Jewish comedian Sarah Silverman is to bring her unique humour to Israeli audiences.
The controversial US star, who last year released her memoir The Bedwetter: Stories of Courage, Redemption, and Pee, will perform a night of stand-up comedy in Tel Aviv later this month.
Ms Silverman, 40, will also address the Facing Tomorrow 2011 conference on June 21, which is being organised under the auspices of Israeli President Shimon Peres.
Known for being less than politically correct, Ms Silverman's jokes have covered everything from religion to race and feminism to politics.
In 2008 she launched "the Great Schlep", a campaign to encourage young Jews to convince their grandparents in Florida to vote for Barack Obama as president.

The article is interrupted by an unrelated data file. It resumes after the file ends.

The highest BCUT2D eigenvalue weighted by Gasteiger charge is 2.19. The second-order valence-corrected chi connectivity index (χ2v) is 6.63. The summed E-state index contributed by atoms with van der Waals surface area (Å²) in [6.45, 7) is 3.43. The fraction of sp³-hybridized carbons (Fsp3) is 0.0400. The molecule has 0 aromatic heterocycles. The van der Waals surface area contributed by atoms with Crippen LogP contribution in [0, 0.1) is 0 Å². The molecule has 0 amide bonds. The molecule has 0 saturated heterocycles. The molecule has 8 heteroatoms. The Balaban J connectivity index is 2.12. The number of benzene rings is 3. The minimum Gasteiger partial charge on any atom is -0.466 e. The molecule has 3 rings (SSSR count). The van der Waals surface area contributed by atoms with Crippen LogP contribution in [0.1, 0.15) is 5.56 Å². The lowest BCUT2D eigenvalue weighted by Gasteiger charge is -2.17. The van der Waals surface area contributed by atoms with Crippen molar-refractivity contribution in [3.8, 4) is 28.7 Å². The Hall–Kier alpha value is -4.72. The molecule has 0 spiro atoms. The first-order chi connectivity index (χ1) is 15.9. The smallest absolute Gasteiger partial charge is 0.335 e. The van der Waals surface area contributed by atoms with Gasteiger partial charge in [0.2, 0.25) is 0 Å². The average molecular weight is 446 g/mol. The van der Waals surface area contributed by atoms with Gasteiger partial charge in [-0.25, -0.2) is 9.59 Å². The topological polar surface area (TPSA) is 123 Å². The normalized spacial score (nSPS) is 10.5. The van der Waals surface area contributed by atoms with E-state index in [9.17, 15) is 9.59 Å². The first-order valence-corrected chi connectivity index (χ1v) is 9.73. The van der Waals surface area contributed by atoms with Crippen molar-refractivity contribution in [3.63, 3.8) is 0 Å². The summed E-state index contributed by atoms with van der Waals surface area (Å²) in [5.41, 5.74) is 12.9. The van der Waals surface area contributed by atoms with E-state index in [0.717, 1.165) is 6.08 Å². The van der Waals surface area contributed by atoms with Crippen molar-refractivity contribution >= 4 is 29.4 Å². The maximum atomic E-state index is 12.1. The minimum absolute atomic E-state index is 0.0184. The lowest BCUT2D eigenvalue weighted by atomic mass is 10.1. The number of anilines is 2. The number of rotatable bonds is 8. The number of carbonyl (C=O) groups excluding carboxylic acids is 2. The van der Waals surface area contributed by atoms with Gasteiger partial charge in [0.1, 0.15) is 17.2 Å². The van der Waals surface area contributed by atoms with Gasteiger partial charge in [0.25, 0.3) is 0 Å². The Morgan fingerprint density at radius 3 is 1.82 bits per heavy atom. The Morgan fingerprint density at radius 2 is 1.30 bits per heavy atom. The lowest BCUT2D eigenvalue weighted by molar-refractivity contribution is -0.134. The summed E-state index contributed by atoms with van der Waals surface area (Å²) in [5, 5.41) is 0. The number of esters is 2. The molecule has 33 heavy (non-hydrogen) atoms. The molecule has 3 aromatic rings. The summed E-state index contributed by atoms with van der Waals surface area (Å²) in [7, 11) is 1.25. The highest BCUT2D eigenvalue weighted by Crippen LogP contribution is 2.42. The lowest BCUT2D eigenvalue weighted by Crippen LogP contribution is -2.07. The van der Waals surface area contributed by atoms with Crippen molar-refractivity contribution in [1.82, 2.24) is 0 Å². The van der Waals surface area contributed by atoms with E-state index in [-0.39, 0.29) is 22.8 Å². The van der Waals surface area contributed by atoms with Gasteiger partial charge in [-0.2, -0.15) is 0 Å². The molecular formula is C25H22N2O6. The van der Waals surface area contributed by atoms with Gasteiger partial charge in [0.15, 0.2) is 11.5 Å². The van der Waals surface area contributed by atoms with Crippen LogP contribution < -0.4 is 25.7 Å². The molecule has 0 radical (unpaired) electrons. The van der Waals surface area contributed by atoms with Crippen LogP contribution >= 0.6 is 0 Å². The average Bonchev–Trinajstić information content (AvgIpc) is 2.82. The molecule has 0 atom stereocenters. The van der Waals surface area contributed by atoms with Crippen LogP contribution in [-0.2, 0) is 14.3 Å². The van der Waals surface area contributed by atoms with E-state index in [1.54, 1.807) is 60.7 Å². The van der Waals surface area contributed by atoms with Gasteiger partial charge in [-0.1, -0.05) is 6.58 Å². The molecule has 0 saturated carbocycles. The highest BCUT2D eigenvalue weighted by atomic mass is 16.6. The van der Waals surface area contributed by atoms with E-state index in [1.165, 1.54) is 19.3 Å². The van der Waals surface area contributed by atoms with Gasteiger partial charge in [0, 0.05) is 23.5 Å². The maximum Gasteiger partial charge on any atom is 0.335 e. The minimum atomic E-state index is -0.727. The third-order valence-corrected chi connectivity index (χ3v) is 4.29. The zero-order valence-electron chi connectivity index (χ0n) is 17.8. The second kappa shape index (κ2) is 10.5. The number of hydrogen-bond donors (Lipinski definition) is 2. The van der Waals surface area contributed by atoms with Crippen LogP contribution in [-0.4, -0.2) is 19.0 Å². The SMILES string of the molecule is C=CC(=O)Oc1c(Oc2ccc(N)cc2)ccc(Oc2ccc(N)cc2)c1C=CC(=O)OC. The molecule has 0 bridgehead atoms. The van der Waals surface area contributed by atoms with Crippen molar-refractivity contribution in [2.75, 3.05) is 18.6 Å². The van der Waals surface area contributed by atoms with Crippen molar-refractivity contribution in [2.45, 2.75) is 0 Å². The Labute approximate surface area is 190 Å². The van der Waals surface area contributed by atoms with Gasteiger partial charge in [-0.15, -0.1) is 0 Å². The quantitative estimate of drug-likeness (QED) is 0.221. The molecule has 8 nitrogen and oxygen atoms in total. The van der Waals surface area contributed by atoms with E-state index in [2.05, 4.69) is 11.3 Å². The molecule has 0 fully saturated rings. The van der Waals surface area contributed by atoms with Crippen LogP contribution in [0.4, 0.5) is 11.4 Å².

Ms Silverman, who says she is influenced by fellow Jewish comics Woody Allen and Albert Brooks, once told the JC that she was "agnostic to the core".
But as the younger sister of a rabbi, she added: "I am Jewish and proud of this culturally and ethnically - the ways in which I was born this way and am happy with whom I am."
While in Israel, it is likely the comedian will find time to visit her sister, Rabbi Susan Silverman, who lives on Kibbutz Ketura with husband and five children.